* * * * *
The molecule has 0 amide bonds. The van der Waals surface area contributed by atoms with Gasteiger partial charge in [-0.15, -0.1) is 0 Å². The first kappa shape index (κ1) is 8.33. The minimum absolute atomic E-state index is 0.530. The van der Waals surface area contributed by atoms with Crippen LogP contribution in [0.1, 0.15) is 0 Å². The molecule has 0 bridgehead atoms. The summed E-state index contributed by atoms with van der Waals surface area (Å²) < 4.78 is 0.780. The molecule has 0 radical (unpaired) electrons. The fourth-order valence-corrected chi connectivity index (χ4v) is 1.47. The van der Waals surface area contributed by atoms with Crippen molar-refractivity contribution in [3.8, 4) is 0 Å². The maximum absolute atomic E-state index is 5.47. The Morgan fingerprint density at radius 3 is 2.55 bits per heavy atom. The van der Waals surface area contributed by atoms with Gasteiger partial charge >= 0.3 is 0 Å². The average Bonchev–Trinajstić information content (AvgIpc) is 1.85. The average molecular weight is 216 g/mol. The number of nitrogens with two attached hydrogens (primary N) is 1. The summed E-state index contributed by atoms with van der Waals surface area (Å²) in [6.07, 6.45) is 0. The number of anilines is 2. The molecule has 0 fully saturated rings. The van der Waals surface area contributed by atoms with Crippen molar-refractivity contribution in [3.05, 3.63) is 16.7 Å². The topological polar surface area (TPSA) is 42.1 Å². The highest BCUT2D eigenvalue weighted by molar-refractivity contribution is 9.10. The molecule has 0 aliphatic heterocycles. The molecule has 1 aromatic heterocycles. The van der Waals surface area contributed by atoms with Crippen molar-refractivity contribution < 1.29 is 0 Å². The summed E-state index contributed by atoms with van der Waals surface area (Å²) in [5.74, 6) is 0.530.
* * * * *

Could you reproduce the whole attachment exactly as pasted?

The molecule has 0 amide bonds. The van der Waals surface area contributed by atoms with Gasteiger partial charge in [-0.15, -0.1) is 0 Å². The first kappa shape index (κ1) is 8.33. The minimum absolute atomic E-state index is 0.530. The van der Waals surface area contributed by atoms with Crippen LogP contribution in [0.1, 0.15) is 0 Å². The molecule has 0 bridgehead atoms. The summed E-state index contributed by atoms with van der Waals surface area (Å²) < 4.78 is 0.780. The molecule has 0 radical (unpaired) electrons. The fourth-order valence-corrected chi connectivity index (χ4v) is 1.47. The van der Waals surface area contributed by atoms with Crippen molar-refractivity contribution in [3.8, 4) is 0 Å². The maximum absolute atomic E-state index is 5.47. The Morgan fingerprint density at radius 3 is 2.55 bits per heavy atom. The van der Waals surface area contributed by atoms with Gasteiger partial charge >= 0.3 is 0 Å². The average Bonchev–Trinajstić information content (AvgIpc) is 1.85. The average molecular weight is 216 g/mol. The number of nitrogens with two attached hydrogens (primary N) is 1. The summed E-state index contributed by atoms with van der Waals surface area (Å²) in [6.07, 6.45) is 0. The number of anilines is 2. The molecule has 0 fully saturated rings. The van der Waals surface area contributed by atoms with Crippen molar-refractivity contribution in [3.05, 3.63) is 16.7 Å². The topological polar surface area (TPSA) is 42.1 Å². The highest BCUT2D eigenvalue weighted by molar-refractivity contribution is 9.10. The molecule has 0 aliphatic heterocycles. The molecule has 1 aromatic heterocycles. The van der Waals surface area contributed by atoms with Crippen molar-refractivity contribution < 1.29 is 0 Å². The summed E-state index contributed by atoms with van der Waals surface area (Å²) in [5.74, 6) is 0.530.